countries, it records the number of blows required to drive the penetrometer for a distance of 10-20-30
cm, which we call respectively 𝑁 -𝑁 -𝑁 .

Nevertheless, N cannot be a significant characteristic of dynamic probing, because it is influenced by


many factors such as the impact energy, the driving rate, the diameter and the enlargement of the
point, and the striking mass to struck mass ratio.

The main obstacle to obtain a clean result derives from the difficulty to separate the component of the
skin friction of soils along the battery rods; only with particular precautions is this component isolable
from the resistance due to point penetration.

Unfortunately the differences between the existing penetrometers and the executive condition are
numerous, and they are:
Mass of hammer: 10 ÷ 100 kg;
Height of fall: 200 ÷ 760 mm;
Point diameter: 22 ÷ 63 mm;
Shape of the point: opening angle, prolongation at the conical;
External rod diameter: 16 ÷ 45 mm;
Penetration reference: 100 ÷ 300 mm;
Vol. 13, Bund. C 3

Method to remove or to reduce the skin friction along the rods: casing pipe, mud trough the
rods, point diameter greater than the rod diameter.

In the in situ test the purpose of the dynamic penetration testing is to determinate the point of dynamic
resistance that characterize a soil layer whatever its depth, its position, its nature, its density or its
thickness may be [Waschkowski, 1982].
To obtain data, the dynamic penetration tests have to be executed with constant operations such as:
A free hammer fall, with a constant height and with a determinate number of blow range (30 for the
Meardi AGI, 10 for the “Schwere Rammsonde” SRS 𝐿 ) per minute. A reduction of impact energy
leads to an overestimation of the dynamic point resistance;
A drive head connected perfectly with the drive rods, which distributes the hammer energy;
Rods with same length, which can be perfectly screwed to give more effective energy propagation;
Hollow rods to ensure the filling, of the annular space between the ground and the drive rods created
by the cone, to prevent skin friction (not diffused).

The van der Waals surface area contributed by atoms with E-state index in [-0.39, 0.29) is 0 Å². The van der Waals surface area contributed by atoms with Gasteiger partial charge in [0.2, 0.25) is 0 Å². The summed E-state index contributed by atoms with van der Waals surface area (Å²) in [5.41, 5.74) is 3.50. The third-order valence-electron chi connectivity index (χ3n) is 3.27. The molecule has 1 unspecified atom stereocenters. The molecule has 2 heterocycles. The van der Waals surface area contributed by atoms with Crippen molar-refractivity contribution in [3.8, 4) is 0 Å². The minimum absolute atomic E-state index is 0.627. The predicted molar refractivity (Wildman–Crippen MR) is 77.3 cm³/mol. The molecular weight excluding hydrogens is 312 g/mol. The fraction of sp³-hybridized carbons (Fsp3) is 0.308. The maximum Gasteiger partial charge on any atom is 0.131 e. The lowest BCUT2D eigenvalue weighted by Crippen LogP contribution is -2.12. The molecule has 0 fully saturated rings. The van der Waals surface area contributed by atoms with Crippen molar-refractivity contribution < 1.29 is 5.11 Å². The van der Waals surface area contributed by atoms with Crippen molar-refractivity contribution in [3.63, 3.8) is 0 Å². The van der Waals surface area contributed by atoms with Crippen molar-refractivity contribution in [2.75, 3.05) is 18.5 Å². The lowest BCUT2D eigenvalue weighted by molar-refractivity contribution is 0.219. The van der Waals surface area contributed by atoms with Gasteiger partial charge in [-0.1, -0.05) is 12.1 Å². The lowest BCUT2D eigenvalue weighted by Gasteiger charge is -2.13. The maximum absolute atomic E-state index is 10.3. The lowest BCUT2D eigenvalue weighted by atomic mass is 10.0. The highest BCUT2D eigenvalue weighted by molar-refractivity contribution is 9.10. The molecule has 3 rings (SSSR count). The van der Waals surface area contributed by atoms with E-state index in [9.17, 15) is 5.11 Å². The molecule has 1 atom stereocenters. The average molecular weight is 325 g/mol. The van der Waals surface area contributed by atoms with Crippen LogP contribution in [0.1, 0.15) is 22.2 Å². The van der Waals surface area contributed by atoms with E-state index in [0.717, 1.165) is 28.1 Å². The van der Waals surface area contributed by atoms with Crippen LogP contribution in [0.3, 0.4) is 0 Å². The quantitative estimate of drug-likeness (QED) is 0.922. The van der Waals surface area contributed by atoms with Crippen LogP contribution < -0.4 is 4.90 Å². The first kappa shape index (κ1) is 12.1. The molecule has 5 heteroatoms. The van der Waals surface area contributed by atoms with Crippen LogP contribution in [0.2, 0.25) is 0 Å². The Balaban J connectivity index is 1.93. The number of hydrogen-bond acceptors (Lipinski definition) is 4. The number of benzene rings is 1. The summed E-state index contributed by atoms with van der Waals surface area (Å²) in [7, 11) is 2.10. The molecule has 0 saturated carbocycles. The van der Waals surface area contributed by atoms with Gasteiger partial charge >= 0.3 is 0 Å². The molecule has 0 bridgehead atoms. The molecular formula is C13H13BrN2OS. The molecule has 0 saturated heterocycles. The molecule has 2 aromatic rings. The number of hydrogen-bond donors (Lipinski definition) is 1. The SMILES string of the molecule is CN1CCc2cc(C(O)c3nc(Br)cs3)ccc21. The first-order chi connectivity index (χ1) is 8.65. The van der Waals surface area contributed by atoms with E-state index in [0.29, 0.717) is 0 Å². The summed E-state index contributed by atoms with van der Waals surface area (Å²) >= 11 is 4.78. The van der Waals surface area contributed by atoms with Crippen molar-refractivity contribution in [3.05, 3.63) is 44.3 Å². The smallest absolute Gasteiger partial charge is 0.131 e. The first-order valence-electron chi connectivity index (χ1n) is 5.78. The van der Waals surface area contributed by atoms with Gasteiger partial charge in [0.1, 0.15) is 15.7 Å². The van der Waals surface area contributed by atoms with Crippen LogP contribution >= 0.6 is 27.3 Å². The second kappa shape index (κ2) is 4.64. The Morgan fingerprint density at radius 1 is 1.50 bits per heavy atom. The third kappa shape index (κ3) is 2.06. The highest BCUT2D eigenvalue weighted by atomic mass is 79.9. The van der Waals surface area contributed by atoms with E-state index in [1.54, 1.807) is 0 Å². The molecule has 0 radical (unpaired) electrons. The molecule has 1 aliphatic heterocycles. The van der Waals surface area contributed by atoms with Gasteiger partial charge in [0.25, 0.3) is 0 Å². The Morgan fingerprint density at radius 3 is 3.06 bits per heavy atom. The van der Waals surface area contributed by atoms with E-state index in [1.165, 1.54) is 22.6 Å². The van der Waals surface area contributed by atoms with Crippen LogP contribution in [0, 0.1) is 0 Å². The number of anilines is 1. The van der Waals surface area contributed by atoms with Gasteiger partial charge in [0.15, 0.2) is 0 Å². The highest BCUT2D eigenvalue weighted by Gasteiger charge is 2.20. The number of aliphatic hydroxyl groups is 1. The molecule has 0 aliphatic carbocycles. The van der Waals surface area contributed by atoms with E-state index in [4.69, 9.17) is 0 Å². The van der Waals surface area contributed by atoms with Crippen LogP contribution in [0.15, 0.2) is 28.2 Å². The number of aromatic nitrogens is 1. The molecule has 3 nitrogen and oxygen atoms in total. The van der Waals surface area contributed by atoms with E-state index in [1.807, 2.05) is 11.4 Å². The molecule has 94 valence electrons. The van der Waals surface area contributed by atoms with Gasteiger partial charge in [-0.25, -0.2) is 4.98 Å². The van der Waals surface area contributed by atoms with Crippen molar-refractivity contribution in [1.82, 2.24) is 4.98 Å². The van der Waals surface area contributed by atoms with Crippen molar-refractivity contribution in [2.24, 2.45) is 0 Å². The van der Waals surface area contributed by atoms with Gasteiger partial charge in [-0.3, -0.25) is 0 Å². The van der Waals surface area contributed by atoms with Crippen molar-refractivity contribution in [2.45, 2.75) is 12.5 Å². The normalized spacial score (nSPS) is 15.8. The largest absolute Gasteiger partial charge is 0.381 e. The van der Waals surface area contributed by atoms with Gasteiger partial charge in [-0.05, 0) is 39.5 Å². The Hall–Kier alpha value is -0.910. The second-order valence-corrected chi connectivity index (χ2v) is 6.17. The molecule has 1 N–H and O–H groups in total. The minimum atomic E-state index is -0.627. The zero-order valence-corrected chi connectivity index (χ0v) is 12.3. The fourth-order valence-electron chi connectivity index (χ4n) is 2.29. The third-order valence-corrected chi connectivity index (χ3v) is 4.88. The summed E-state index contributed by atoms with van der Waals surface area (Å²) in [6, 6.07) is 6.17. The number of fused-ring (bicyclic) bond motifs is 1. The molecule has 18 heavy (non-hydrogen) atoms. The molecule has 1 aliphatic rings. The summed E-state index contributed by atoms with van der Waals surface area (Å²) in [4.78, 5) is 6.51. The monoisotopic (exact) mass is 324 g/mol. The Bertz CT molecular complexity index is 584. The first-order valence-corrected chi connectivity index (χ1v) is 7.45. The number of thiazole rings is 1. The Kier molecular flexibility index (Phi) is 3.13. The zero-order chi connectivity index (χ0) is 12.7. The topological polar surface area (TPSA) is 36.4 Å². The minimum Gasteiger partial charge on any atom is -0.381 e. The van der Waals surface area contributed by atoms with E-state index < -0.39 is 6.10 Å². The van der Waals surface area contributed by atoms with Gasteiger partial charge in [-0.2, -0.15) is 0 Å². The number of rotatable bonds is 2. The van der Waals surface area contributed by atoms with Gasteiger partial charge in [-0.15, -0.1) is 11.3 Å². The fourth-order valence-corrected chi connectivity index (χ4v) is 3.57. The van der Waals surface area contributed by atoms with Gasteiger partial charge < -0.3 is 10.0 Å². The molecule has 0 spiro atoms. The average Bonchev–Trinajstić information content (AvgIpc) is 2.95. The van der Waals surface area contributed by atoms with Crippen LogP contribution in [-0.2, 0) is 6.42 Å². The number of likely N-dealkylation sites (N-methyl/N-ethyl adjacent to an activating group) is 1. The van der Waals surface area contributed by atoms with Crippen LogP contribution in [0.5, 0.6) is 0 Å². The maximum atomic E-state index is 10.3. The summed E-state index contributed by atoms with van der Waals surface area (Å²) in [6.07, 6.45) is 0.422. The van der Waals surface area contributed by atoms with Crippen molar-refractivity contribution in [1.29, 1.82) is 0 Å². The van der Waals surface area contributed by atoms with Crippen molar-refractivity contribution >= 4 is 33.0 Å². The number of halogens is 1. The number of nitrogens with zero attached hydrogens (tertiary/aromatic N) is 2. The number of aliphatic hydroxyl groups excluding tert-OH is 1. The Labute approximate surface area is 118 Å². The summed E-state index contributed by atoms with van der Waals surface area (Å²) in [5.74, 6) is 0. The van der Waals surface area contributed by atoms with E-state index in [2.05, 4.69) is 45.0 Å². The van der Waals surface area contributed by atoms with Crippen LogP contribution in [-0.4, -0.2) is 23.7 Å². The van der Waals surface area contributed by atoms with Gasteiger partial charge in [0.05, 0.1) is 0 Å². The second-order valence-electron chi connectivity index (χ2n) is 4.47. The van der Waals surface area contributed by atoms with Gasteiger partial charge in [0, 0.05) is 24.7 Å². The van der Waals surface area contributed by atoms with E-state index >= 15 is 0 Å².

Figure 1: Principal characteristics of the European penetrometers (ISSMFE)

APPLICATION FIELD
Dynamic penetration testing is principally used in granular soils. To interpret the results, especially in
the cohesive soils, and in tests executed in remarkable depth, care should be exercised because with
some equipment the skin friction on the rods may create an important fraction of the measured
resistance.

The penetration resistance increases more than linearly with increasing of the soil’s density index;
changing in density index, for instance as a result of deep compaction, can be detected by dynamic
probing.

Soils with sharp-edged or rough particles have a higher penetration resistance than soils with round
and smooth particles.
Vol. 13, Bund. C 4

The penetration resistance increases particularly with soil cementation. According to Waschkowski
(1982) in clean dense sands or in gravels, the dynamic resistance is not influenced by the kind of the
point except for the heterogeneity. It means that the dynamic penetration test must be executed in non-
cohesive soils. Thus is due for a simple fact: during the impact, the relative displacement between the
rods and the soil is very small, and the transmission of the compression wave down to the rods causes
vibration in the sands and in gravels which support the drive rods.
In soft soils the skin friction along the rods battery has a great influence on the penetration resistance.

Figure 2 shows that penetration resistance is considerably increased by cementation.

Figure 2: Change in penetration resistance with density index (ID)


in a homogeneous backfilled soil (DIN, 2002)

Figure 3: Variations in penetration resistance in fine-grained


and coarse-grained soil (DIN, 2002)

Figure 3 shows that the penetration resistance fluctuates more sharply in coarse-grained soils than in
fine-grained soils. The range is more pronounced in gravels than in sands.

In coarse-grained soils, the critical depth (1 or 2 m below the surface of the terrain), increases with the
relative density and with the diameter of the conical point. Below this depth the penetration resistance
remains almost constant for the same conditions. The soil above the concerned layers (for example a
filling up) or each overload on the soil (for example the foundation load), could lead to an increase of
the penetration resistance.
Vol. 13, Bund. C 5

DIFFERENCES BETWEEN THE DPSH MEARDI-AGI AND


THE DPH SRS 15
The Recommendations AGI of the 1977 consider a single type of dynamic penetration test, the one
executed with the penetrometer “Meardi”.

This type of penetrometer has the great advantage of being constructed in order systematically to use a
metallic covering (diameter approximately 48/38 millimeter) preventing the lateral resistance on the
rods. From the foreign literature on the dynamic penetrometers and from the reading of the Procedure
of Reference ISSMFE it has the feeling that the fixing of the casing pipe is an operation that limits